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Press ReleaseReligious Freedom/Church-State
RULE
ADL Says Supreme Court Decision is a Setback for Church-State Separation

New York, NY, June 11, 2001 … The Anti-Defamation League (ADL) expressed disappointment with today’s Supreme Court ruling allowing religious groups to meet in public elementary schools immediately after school. ADL called the ruling "contrary to the fundamental principle of church-state separation."

"We are extremely disappointed with this decision, which we believe represents a setback for religious freedom in this country and is contrary to the fundamental principle of church-state separation," said Abraham H. Foxman, ADL National Director. "Children must be protected from efforts to proselytize in the schools, and this ruling substantially limits such protection. Even if these meetings take place after school, the fact that the Good News Club is proselytizing elementary school children in their school building inevitably conveys a message to impressionable youngsters that their school is promoting religion."

ADL had filed an amicus brief in Good News Club vs. Milford Central School District, urging the Supreme Court to uphold earlier decisions by the 2nd U.S. Circuit Court of Appeals and U.S. District Court, which had both sided with Milford.

"This decision gives a green light to religious groups to conduct meetings on any elementary school campus which allows other outside groups to meet. It is an open invitation to Good News Clubs and other similar groups to proselytize young, impressionable students in our nation’s public schools," said Mr. Foxman. "We urge school officials to ensure that no child who decides not to participate is made to feel unwelcome in his or her own school, and that no official message of school approval of religion is conveyed."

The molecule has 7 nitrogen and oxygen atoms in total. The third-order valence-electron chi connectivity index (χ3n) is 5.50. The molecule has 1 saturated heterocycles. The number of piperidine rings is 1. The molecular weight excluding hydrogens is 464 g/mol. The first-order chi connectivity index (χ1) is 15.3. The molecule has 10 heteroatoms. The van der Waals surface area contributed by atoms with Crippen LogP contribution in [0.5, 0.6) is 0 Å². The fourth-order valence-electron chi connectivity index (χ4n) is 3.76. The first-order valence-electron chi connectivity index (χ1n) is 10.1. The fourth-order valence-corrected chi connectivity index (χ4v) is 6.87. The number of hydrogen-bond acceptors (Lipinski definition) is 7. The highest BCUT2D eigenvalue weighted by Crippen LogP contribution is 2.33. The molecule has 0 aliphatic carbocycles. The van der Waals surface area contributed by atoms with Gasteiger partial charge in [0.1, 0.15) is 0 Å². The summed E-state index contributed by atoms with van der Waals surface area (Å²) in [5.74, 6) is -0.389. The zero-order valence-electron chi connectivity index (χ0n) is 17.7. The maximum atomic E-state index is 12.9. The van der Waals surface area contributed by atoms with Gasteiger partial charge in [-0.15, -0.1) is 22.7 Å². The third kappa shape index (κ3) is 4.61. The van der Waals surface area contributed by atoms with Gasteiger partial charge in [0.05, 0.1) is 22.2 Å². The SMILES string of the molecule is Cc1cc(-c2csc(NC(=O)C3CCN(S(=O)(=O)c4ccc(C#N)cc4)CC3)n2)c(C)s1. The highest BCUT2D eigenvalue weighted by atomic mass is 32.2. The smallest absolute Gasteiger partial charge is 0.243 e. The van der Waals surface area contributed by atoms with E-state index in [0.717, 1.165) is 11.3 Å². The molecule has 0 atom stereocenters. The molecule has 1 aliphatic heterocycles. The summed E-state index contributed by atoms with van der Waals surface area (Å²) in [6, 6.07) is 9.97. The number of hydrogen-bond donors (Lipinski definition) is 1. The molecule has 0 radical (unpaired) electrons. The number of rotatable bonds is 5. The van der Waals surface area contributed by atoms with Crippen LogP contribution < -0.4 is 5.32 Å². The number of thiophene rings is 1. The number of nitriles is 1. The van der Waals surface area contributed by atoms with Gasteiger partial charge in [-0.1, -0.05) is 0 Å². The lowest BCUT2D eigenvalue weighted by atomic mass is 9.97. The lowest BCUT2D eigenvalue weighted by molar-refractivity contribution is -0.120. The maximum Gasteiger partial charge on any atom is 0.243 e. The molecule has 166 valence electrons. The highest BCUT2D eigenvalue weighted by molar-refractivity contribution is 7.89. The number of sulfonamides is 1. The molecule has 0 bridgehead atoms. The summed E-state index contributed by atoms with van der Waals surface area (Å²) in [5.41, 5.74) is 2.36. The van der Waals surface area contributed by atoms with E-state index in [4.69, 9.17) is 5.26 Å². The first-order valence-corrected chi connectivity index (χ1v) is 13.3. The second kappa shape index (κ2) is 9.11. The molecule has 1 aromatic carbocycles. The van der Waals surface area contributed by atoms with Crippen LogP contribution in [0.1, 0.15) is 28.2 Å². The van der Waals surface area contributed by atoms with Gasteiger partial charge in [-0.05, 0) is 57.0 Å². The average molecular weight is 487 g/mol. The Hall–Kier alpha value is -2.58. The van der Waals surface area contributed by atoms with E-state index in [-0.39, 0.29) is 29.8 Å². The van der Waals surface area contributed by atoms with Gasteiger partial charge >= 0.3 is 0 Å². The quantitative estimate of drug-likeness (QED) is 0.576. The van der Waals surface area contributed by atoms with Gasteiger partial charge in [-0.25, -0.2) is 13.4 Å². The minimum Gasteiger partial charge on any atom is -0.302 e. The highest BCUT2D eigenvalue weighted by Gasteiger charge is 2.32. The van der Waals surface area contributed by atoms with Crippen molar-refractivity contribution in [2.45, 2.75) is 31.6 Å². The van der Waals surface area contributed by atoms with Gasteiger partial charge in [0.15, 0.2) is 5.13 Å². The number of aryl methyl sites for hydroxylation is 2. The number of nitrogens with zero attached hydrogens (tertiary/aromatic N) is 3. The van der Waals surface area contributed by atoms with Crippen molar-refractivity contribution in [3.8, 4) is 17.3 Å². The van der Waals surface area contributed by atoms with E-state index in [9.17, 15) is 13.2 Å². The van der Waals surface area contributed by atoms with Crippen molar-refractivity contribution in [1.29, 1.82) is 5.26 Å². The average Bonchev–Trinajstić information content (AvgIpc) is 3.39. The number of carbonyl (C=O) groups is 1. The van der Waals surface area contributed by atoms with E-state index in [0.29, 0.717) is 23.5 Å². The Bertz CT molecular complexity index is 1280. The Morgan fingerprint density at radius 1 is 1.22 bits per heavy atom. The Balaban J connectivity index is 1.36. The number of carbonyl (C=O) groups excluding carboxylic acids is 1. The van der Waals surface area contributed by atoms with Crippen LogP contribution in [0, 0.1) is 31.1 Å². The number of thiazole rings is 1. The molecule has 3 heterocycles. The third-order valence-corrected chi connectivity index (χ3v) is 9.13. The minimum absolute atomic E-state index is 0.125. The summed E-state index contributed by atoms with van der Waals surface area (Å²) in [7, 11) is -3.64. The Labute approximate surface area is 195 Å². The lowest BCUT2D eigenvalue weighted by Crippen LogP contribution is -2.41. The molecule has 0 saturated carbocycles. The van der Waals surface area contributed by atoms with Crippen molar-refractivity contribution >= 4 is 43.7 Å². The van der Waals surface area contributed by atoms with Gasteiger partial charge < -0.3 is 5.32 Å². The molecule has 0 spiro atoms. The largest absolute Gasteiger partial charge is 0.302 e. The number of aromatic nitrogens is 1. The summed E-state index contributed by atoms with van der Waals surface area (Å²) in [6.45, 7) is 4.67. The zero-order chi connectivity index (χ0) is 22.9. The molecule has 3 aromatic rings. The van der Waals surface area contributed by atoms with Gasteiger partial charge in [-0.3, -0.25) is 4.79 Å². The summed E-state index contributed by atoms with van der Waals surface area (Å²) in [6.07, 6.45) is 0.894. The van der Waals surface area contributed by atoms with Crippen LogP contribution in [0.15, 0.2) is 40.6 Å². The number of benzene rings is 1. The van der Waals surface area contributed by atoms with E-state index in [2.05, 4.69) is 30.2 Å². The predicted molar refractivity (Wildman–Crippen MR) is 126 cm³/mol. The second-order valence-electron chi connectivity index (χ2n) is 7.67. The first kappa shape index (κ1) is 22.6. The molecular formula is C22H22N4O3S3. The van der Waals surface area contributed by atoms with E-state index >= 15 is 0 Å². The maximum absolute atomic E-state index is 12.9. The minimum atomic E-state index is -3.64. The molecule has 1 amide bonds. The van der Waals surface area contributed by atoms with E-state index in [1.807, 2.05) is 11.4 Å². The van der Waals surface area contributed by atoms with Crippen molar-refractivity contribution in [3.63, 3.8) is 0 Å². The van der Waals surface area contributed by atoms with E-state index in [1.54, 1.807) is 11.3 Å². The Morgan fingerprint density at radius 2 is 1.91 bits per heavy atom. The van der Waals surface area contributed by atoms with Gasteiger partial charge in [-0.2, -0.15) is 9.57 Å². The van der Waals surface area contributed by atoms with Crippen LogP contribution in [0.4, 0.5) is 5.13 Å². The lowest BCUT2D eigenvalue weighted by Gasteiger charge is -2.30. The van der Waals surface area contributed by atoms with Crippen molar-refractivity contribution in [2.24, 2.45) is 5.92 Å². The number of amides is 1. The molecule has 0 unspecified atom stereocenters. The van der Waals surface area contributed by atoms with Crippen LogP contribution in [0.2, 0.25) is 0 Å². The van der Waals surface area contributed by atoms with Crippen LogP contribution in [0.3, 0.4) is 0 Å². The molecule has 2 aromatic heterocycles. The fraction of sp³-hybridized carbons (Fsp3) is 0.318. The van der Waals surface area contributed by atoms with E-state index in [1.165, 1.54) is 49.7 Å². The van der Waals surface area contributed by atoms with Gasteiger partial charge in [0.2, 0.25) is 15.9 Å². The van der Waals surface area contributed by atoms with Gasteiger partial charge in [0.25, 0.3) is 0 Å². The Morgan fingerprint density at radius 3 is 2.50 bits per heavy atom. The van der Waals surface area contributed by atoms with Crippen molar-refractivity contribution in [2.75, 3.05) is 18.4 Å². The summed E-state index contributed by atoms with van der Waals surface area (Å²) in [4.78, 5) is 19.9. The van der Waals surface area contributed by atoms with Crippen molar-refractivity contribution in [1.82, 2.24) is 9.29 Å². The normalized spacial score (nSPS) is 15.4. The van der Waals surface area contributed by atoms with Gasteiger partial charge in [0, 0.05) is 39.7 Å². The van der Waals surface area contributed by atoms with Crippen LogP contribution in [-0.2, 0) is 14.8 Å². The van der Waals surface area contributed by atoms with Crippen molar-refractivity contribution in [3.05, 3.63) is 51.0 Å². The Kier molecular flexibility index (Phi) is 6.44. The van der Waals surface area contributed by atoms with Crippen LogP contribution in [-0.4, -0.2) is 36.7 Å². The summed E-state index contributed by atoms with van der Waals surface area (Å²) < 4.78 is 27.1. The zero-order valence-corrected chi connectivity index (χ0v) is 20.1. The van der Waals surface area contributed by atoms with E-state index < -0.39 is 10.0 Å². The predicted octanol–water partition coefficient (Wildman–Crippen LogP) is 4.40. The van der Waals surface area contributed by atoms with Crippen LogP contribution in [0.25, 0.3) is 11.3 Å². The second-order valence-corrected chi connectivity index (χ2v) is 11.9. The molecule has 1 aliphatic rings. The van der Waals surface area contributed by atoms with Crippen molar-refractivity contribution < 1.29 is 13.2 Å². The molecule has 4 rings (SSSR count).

ADL objected to the majority’s comparison of this case with two earlier cases, including one involving dozens of clubs, including a religious club on a college campus. "We strongly disagree with this analogy," Mr. Foxman said. "Proselytizing elementary school children immediately after school is completely different and deeply troubling."

The Anti-Defamation League, founded in 1913, is the world's leading organization fighting anti-Semitism through programs and services that counteract hatred, prejudice and bigotry.



 
 
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